The rest of the afternoon was spent reading, drinking, eating lumps of cheese and napping. All that good healthy stuff. Before sunset, I grabbed my walking stick and sallied forth for one more tour of the village. The sound of the birds, the smells and the colours of the bush in the afternoon sunset are still fresh in my mind. I felt at peace with the world and myself. Lovely.
Crossing the causeway where we had buried the ‘roo, I was surprised to see ‘The King’ sniffing around the freshly dug grave. He saw me, and started sniffing the air. I was upwind from him, and it dawned on me that I would stink of his dead mate as well… shit. He stood up, beat on his chest then bounded toward me, stopped, sniffed the air, and started to look a little upset. Now, I’ve never seen a roo upset before. In fact I’ve only ever seen trusting docility on the faces of any kangaroos I’ve ever seen, but trust me on this, this was one pissed off kanga.
I looked at him, looked at my dinky walking stick and thought about my chances if things went wrong. Not good. What to do? I chickened out. Backing away slowly I noted a small track which skirted round the edge of the pond. I strode down it, turning every now and then to check on ‘The King’. He was following me. I upped the pace, and he stayed with me. About twenty feet behind. It dawned on me that I was heading into a wild part of the village. Tall trees, long vines and thick shrubbery surrounded me, and it was getting dark too. Great.
Upping the pace to just short of running, I burst out of the forest into a camping area full of playing children and mothers. They looked at me like I was some sort escaped convict and stopped dead in their tracks. Smiling, I sachayed through the group, and made my way up a small hill to where a group of caravans stood. I was lost, but at least the roo had gone.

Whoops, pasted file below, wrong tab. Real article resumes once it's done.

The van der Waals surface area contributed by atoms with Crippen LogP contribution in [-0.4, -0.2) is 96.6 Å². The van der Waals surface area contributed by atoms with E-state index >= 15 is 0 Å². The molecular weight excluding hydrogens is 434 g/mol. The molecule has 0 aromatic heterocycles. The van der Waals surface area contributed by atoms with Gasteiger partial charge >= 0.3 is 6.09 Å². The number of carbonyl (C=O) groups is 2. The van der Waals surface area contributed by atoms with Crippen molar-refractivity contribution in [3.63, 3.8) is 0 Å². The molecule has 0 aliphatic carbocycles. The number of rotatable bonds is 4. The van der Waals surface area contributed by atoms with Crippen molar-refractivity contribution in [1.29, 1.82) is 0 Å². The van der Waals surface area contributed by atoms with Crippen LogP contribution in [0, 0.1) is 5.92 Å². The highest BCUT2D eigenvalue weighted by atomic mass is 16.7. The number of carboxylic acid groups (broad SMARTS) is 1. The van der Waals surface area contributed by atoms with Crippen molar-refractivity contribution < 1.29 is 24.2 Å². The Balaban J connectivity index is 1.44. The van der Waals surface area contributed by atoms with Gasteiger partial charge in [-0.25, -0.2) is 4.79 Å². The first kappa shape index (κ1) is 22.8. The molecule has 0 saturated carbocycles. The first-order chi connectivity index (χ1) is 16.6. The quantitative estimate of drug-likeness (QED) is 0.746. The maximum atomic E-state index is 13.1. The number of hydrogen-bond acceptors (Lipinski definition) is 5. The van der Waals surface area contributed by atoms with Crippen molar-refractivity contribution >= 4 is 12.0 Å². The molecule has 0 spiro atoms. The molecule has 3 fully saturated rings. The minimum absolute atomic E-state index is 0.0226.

An old man saw me and waved to me to stop so I did, and he came over and asked me who I was, who I was staying with, and where I was going. Normally I don’t like this type of thing, but part of the deal in staying at the village meant that you had to be sponsored by a resident, in order to prevent any nasty types from running amuck. Once he knew where I was staying he relaxed visibly, and we got to talking about the community. His set up was a little spartan, but comfortable enough in a bush/farm sort of way. Hot water was made by heating buckets over a campfire, and his bath sat in a little secluded clearing, natures’ bathroom. I don’t think my wife and children would like to use it though!
He gave me directions back to the mates’ place and I arrived after dark, refreshed, relaxed, and invigorated. I cooked tea, and we sat for a couple of hours reading, chatting, and thinking. It was a pleasant way to spend an evening. I once asked him years ago, “Mate, what do you do there of an evening without tv, or radio?” His response: My nights are filled with joy. I can see his point now.
Tomorrow night I would be back home. Surrounded by my family, and back to the routine of running a house, chasing schedules, having to be here, or getting ready to go there, work, routines, responsibilities and jobs, jobs, jobs. There would be the chaos of noise from trains, cars, stereo’s, trucks, and planes, all the sounds you get used to hearing in the suburbs.
I sat outside on the verandah on my own in the silence for a long time… “And sometimes I rather fancy, that I’d like to change with Clancy… like to take a turn at droving where the seasons come and go…”